By Pinky Khoabane
On Tuesday 6 March 2018, the African National Congress (ANC) withdrew its motion to debate the nationalisation of the South African Reserve Bank (SARB). In a brief statement, the ruling party said the motion was withdrawn “to allow for greater consultation within structures of the African National Congress and key stakeholders”.
The ANC’s 54th National Conference held in December last year resolved that the Reserve Bank must be wholly owned and controlled by the state. Such a resolution would have been passed having initially been discussed at the policy conference in June of the same year and thereafter at branches and other structures of the ANC. This explanation of the withdrawal which the ruling party says was for purposes of consulting with structures of the ANC begs the question: which are these structures?
The ANC can ill-afford to create confusion around this matter as it may give the impression that it’s up for negotiation. It isn’t. It is a resolution taken at an ANC national conference and should therefore not be up for review or negotiated with “key stakeholders” whoever they may be.
The debate on secrecy and the lack of accountability by central banks is happening around the world and most recently in the United States of America where the Federal Reserve has come under serious scrutiny on accountability to the American public. And so the resolution of the ANC is not only in line with international standards but it is also within the context of a highly untransformed sector dominated by white capitalists.
Interestingly, the motion was to be debated on the same day that Public Protector Advocate Busisiwe Mkhwebane appeared before parliament’s committee on justice to explain herself on various investigations including the Vrede Farm. This is the dairy farm which it is alleged the Guptas used to siphon-off money from the Free State provincial government. In her report, there’s no mention of the Guptas but the PP explained that not only had the report been completed by the time she took office, the complaint, lodged by the Democratic Alliance in the Free State, was more about maladministration and financial mismanagement of the project and didnt mention the Guptas. There has been the question of whether she couldn’t extend the investigation to include revelations of the leaked Gupta emails.
Given the timing, it may well be that those in the ANC Caucus who have taken umbrage with Mkhwebane’s findings on other matters may have decided the timing to debate the reserve bank nationalisation on the same day they were supposed to lambast her was not quite right. She, after all, ruled that the SARB should be nationalised and ABSA should pay back the money for apartheid’s looting of public coffers when it bailed out Bankorp. The courts have decided to set-aside both findings but the ANC conference adopted the resolution to have SARB nationalised.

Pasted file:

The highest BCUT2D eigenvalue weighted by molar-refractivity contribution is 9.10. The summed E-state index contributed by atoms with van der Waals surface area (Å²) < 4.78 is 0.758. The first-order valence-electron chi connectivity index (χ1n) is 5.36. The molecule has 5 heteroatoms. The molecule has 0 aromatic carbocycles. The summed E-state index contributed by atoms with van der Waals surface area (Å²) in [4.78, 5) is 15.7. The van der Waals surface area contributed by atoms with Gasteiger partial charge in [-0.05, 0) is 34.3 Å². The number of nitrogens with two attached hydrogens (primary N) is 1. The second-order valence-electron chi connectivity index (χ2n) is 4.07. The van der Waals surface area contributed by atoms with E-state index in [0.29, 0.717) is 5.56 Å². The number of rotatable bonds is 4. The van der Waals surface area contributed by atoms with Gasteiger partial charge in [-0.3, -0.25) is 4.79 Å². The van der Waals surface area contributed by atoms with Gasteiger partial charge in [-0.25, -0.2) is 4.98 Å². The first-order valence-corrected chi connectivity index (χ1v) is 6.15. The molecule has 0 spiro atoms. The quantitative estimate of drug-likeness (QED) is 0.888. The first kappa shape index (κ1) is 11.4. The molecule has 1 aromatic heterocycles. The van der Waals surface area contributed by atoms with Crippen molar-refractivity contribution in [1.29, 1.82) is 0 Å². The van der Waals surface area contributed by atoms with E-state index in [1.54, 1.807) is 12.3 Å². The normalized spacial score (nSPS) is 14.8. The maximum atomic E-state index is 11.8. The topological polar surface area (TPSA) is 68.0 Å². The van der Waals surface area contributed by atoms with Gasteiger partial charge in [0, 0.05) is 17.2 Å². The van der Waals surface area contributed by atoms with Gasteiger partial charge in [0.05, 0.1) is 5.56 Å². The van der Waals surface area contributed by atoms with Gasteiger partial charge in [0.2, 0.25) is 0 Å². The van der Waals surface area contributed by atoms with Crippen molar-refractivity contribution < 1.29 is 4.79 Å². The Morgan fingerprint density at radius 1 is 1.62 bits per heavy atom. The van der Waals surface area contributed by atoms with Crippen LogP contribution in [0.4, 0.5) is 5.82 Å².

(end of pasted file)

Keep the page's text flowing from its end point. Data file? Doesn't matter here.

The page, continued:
Whatever the decision behind the withdrawal of the motion, the ANC cant back-track on its call to unify the party through embracing all resolutions and the entire National Executive Committee (NEC) irrespective of the faction from which they came.
President Cyril Ramaphosa has also set a precedent that the party will not tolerate lying. He fired the ministers who the public protector had found to have deliberately or inadvertently lied to parliament. Mkhwebane recently found former Ministers Lynne Brown and Des Van Rooyen to have “violated the executive ethics code” and recommended the president act against them.
She found van Rooyen had misled parliament when he said he had not visited the Guptas in the days ahead of his short appointment as finance minister. Here’s the PP’s ruling on van Rooyen. http://www.pprotect.org/sites/default/files/legislation_report/Signed%20Formal%20report%20Minister%20Van%20Rooyen%20to%20Pres%20%20Zuma.pdf
Mkwhebane also found Brown had inadvertently misled parliament when she said there had been no contract between Eskom and Trillian. It later emerged that there was a contract between the two companies which Brown said Eskom had withheld from her. Here’s the Brown ruling. http://www.pprotect.org/sites/default/files/legislation_report/Minister%20Lynne%20Brown%20report.pdf
A letter to Speaker of Parliament Baleka Mbete, Ramaphosa writes: “Reference is made to the Public Protector on the above matter….I have relieved Mr van Rooyen of his duties as Minister of Cooperative Governance and Traditional Affairs”.
The ANC has promised to re-table the motion and can ill-afford to be seen to be lying.
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